‘Crawl’ Is the Kind of Dumb, Fun Summer B-Movie That Hits Theaters Once in a Blue Moon

A fun throwback to an underutilised genre is an enjoyable film for any horror fan.

‘Crawl’ Is the Kind of Dumb, Fun Summer B-Movie That Hits Theaters Once in a Blue Moon

Arriving to UK cinemas at the end of this summer, Crawl has definitely been released at the right time. This film is undemanding, illogical, and silly—and one of the most enjoyable, guilty-pleasure summer blockbusters in years. Yet, it feels weird that a film like this even made it to the cinema. That's not due to quality-level, of course; this film genuinely surprised a lot of critics with its fun and self-aware take on creature-features that are few and far between these days. Of course, there will always be plenty of Jaws knockoffs—this year has seen a sequel to the unintentionally hilarious 47 Meters Down—but Crawl arrives more in the vein of Snakes on a Plane and Piranha 3D. Crawl is also reasonably well-constructed for a low budget film, with some less-than-desirable CGI, with camera angles and shot types that can manage to shock and surprise audiences so accustomed to mainstream horror. Director Alexandre Aja really plays around with his limited amount of locations, cutting back and forth between a handful of characters, and always keeping plenty of background space in view to keep sequences unpredictable, even when characters’ actions are obvious and, at times, illogical. It’s pretty nifty, and it also knows when not to take itself seriously. Lead actress Kaya Scodelario knows exactly what kind of film she’s in, and delivers some pretty on-the-nose dialogue with glee, even when she’s completely soaked in gallons of rainwater. Everyone just seems to be doing their best to give their audience some horror-film fun, and it makes the film all the better for it.

The film opens with Haley coming second at her university’s swimming competition—a skill very much needed for the latter half of the film, and one which makes her unbelievably invincible through much of the narrative. She comes home to find her dad in the basement, who is unconscious on the floor with a pretty nasty wound on his shoulder. She wraps him in a tarp in an attempt to get them out of the house before a category-five hurricane hits them, but, as always in this genre, she’s not alone down there. The pair are trapped in an inconveniently-designed crawlspace that’s gradually filling with floodwater, and must escape from drowning and a lot of alligators. Crawl is smarter than some horror films by having its characters know the objectives that will get them to escape, although the pair does spend a lot of time in plain sight, and they walk (and swim) off really serious injuries, like they didn’t experience them five minutes ago. But, logic isn’t really a main staple in this genre, and what draws people is, of course, the awesome-yet-silly kickass moments. Of course, the film delivers these in abundance. Haley’s arm should probably not work when it’s in the jaws of an alligator, but it is good fun when she shoots it right down its mouth, or when she parkours over a shower cubicle to trap an alligator, even though it could definitely break the screen she shuts behind it. I haven’t yet mentioned how Haley spends a lot of time charging a wind-up torch (that isn’t even running out of battery) when she’s in a life or death situation. Also, the whole time they’re down there witnessing many would-be rescuers getting chomped, their family dog, Sugar, is upstairs in safety, and manages to survive the entire film unscathed. It’s so nice to see a horror film so refreshingly and implausibly nice to a dog that it’s coated in plot armour throughout the film. To an extent, the protagonists are too, but they struggle through every motion in their efforts to escape. With the tension always ridiculous, it’s fun when the filmmakers take it less seriously, and throw in a one-liner.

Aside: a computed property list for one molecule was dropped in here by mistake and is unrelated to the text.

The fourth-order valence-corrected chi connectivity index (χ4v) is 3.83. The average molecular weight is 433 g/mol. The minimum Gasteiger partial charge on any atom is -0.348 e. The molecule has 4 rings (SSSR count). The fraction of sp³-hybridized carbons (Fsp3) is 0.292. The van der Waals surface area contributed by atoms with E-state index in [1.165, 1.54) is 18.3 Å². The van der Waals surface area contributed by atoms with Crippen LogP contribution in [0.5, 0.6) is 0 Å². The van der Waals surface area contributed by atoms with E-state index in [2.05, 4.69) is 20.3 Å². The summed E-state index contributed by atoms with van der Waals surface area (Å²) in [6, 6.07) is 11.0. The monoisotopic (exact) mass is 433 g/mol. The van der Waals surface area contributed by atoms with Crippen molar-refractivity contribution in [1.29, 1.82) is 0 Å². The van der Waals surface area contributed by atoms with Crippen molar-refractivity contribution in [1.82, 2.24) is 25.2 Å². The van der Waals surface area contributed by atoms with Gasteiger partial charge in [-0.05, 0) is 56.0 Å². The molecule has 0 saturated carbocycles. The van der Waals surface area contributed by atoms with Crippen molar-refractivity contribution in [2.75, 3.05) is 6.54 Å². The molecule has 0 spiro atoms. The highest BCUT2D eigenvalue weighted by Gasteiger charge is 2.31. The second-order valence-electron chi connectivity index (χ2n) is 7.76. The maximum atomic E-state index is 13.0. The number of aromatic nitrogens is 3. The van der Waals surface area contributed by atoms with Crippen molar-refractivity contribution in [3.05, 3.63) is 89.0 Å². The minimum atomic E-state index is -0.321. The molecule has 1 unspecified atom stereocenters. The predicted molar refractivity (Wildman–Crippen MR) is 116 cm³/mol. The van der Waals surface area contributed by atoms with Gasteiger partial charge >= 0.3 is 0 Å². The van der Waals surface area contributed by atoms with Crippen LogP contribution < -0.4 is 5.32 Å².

Buoyed with humour, fun and ridiculous moments, and game-leads, Crawl is a fun, guilty pleasure that doesn’t strive to be more than simple summer blockbuster entertainment. By the time “See You Later, Alligator” plays as the credits roll, you’ll be sad that you couldn’t be an apex predator, for just a little bit longer.

movie review
Matthew Trundle
Matthew Trundle
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Matthew Trundle


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